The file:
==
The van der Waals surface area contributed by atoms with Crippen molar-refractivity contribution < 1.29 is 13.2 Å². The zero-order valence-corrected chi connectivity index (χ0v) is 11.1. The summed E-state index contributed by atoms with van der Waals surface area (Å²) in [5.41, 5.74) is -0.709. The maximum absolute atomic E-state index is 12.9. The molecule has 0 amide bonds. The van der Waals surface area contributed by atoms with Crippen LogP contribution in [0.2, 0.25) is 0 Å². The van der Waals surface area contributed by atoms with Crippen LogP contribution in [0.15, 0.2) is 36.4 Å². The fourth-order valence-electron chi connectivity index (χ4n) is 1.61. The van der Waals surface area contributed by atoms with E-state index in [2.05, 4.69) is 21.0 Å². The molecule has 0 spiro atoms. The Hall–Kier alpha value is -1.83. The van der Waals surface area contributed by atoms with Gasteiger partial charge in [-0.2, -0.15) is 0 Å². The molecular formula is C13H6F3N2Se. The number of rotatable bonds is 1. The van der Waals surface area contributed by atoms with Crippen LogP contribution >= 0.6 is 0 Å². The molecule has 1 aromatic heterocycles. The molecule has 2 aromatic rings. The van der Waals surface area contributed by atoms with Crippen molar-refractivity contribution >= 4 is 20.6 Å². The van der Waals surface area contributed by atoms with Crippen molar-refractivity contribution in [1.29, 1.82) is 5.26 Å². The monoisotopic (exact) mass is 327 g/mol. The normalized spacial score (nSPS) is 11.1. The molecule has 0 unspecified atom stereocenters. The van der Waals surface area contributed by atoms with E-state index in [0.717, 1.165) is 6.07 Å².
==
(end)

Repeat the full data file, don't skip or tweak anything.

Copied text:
The van der Waals surface area contributed by atoms with Crippen molar-refractivity contribution < 1.29 is 13.2 Å². The zero-order valence-corrected chi connectivity index (χ0v) is 11.1. The summed E-state index contributed by atoms with van der Waals surface area (Å²) in [5.41, 5.74) is -0.709. The maximum absolute atomic E-state index is 12.9. The molecule has 0 amide bonds. The van der Waals surface area contributed by atoms with Crippen LogP contribution in [0.2, 0.25) is 0 Å². The van der Waals surface area contributed by atoms with Crippen LogP contribution in [0.15, 0.2) is 36.4 Å². The fourth-order valence-electron chi connectivity index (χ4n) is 1.61. The van der Waals surface area contributed by atoms with E-state index in [2.05, 4.69) is 21.0 Å². The molecule has 0 spiro atoms. The Hall–Kier alpha value is -1.83. The van der Waals surface area contributed by atoms with Gasteiger partial charge in [-0.2, -0.15) is 0 Å². The molecular formula is C13H6F3N2Se. The number of rotatable bonds is 1. The van der Waals surface area contributed by atoms with Crippen LogP contribution >= 0.6 is 0 Å². The molecule has 1 aromatic heterocycles. The molecule has 2 aromatic rings. The van der Waals surface area contributed by atoms with Crippen molar-refractivity contribution >= 4 is 20.6 Å². The van der Waals surface area contributed by atoms with Crippen molar-refractivity contribution in [1.29, 1.82) is 5.26 Å². The monoisotopic (exact) mass is 327 g/mol. The normalized spacial score (nSPS) is 11.1. The molecule has 0 unspecified atom stereocenters. The van der Waals surface area contributed by atoms with E-state index in [0.717, 1.165) is 6.07 Å².